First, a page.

Though he spent some time in the AHL for the team’s affiliate in Binghamton, Kleinendorst played primarily in Hartford. Wearing 18 for most of his time as Whaler, he began his career with the team as number-35 for the 1984-85 season only.
Kelly Chase – #27 and #39 (1994-97)
Right wing Kelly Chase is so primarily remembered for his days with the St. Louis Blues alongside his fellow “Bash Brother” Tony Twist, that people often forget he played for the Whalers for two and a half seasons.
Looking to add considerable toughness, the Whalers claimed Chase on waivers on Jan. 18, 1995. Heading into the lockout shortened 1994-95 season, the pugilistic winger played in 28 of Hartford’s 48 games while wearing number 27. Chase’s number had been 39 in St. Louis, but that number was already assigned to the Whalers’ Robert Petrovicky once Chase arrived.
Chase was able to reacquire number 39 for the 1995-96 and 1996-97 Whalers seasons. However, a trade to the Toronto Maple Leafs took place on Mar. 18, 1997 where he played out the season. Chase would follow that up with a second stint in St. Louis for three more seasons after that.
In his entire 11-season NHL career, Chase wore 27 for only that first season in Hartford.
Mike Veisor – #1 and #31 (1980-83)
Goaltender Mike Veisor had worn number 1 for six straight seasons for the Chicago Blackhawks. Playing backup behind Hall-of-Famer Tony Esposito, Veisor was traded to Hartford on Jun. 19, 1980 in exchange for the Whalers’ 2nd round choice in the 1981 NHL Draft.
Once with the Whalers, he would see the most sizable amount of work in his NHL career. Veisor kept his number 1 when he arrived in Hartford, and in 29 games during the 1980-81 season he posted a record of 6-13-6.
The change to number 31 would come about the following season. Having been sent down to the AHL’s Binghamton Whalers where he would be given the new number, Veisor would be called back up to Hartford in January of 1982. Finishing out the 1981-82 season in Connecticut, he decided to keep 31. Veisor also added the “Pucky the Whale” logo above the eye holes of his mask – a trademark move that he would long be recognized for.
Veisor played 1982-83 in Hartford and the start of 1983-84 before a trade to the Winnipeg Jets on Nov. 10, 1983 in exchange for goalie Ed Staniowski. Veisor kept 31 in Winnipeg as well.
Geoff Sanderson – #13 and #8 (1991-97)
Geoff Sanderson was the last pure goal scorer to suit up in a Whalers uniform. After he was drafted 36th overall by the team in 1990, he had two 40-goal seasons in Hartford and two 30-goal seasons for the team as well. Sanderson represented the team at both the 1994 and 1997 NHL All-Star Games.
Playing the bulk of his time for the Whalers as number 8, Sanderson’s finest season came in 1992-93 when he fired away for 46 goals in 82 games. Factor in his 43 assists and 89 points, and he set career highs for all three offensive categories. Much of Sanderson’s high-scoring success in Hartford was due to being paired with superb playmaker Andrew Cassels.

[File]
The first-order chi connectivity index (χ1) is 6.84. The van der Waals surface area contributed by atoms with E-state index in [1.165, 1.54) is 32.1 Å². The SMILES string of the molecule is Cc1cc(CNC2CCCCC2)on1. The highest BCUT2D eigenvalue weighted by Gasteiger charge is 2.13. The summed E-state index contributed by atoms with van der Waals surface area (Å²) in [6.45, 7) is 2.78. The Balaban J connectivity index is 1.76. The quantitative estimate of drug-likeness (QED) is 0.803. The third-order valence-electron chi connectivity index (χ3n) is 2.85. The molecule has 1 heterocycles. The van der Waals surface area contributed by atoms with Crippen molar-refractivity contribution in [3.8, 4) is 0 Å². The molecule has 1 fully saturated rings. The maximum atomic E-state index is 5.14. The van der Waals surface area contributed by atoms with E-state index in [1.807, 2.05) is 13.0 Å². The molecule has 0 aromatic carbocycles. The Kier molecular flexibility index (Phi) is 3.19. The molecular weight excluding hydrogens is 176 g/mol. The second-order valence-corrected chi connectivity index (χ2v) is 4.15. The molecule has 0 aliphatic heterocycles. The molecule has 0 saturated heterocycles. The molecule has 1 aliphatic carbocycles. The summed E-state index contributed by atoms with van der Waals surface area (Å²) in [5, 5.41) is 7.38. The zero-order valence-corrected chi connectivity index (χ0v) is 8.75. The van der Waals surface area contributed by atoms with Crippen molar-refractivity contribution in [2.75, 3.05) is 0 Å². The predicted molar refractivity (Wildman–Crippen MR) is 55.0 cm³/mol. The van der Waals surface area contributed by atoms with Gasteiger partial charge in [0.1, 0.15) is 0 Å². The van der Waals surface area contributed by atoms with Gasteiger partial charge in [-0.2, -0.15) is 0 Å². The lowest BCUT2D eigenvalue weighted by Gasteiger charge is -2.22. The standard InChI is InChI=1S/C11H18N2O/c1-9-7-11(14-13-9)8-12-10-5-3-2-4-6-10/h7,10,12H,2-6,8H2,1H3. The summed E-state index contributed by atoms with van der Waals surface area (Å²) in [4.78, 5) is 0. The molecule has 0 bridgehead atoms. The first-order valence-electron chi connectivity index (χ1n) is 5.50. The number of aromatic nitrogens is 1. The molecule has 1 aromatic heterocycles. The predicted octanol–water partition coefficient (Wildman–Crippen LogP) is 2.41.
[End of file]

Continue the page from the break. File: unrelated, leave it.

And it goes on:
While Sanderson had those 46 goals, Cassels contributed 64 assists at the same time. The tandem were brilliant together, and thrilled Whalers fans for six straight seasons.
Sanderson wearing an 8 is how he is mostly visualized for his time with the team, but he did also wear lucky number 13 for two regular season games and three playoff games during the 1990-91 season – the first five games of his NHL career.
Ron Francis – #4 and #10 (1981-91)
Ron Francis is easily the greatest Hartford Whaler of them all. He is Hartford’s all-time leader in games played (714), goals (264), assists (557) and points (821), among other team records as well. The Whalers took Francis with the fourth overall selection in the 1981 NHL Entry Draft.
He meant so much to the organization that many fans are still devastated to this day over Francis being traded to the Pittsburgh Penguins on Mar. 4, 1991 – very difficult to see the man who was the epitome of “Whaler green” raise two Stanley Cups in a black and gold uniform.
The image of Francis wearing a white number 10 on a green backdrop is forever etched into many hockey minds. So much so that many also forget that he did not always have that number.
As a Whalers rookie for the 1981-82 season, Francis scored 25 goals and 43 assists for 68 points in 59 games. He also wore the number 4 that season. Reason being? Well, Hockey Hall of Famer Dave Keon – who wore 10 during his entire 18-season career – was still playing for the Whalers at age 42.
It was not until after Keon’s retirement that number 10 would become Francis’, beginning with 1982-83 and onward.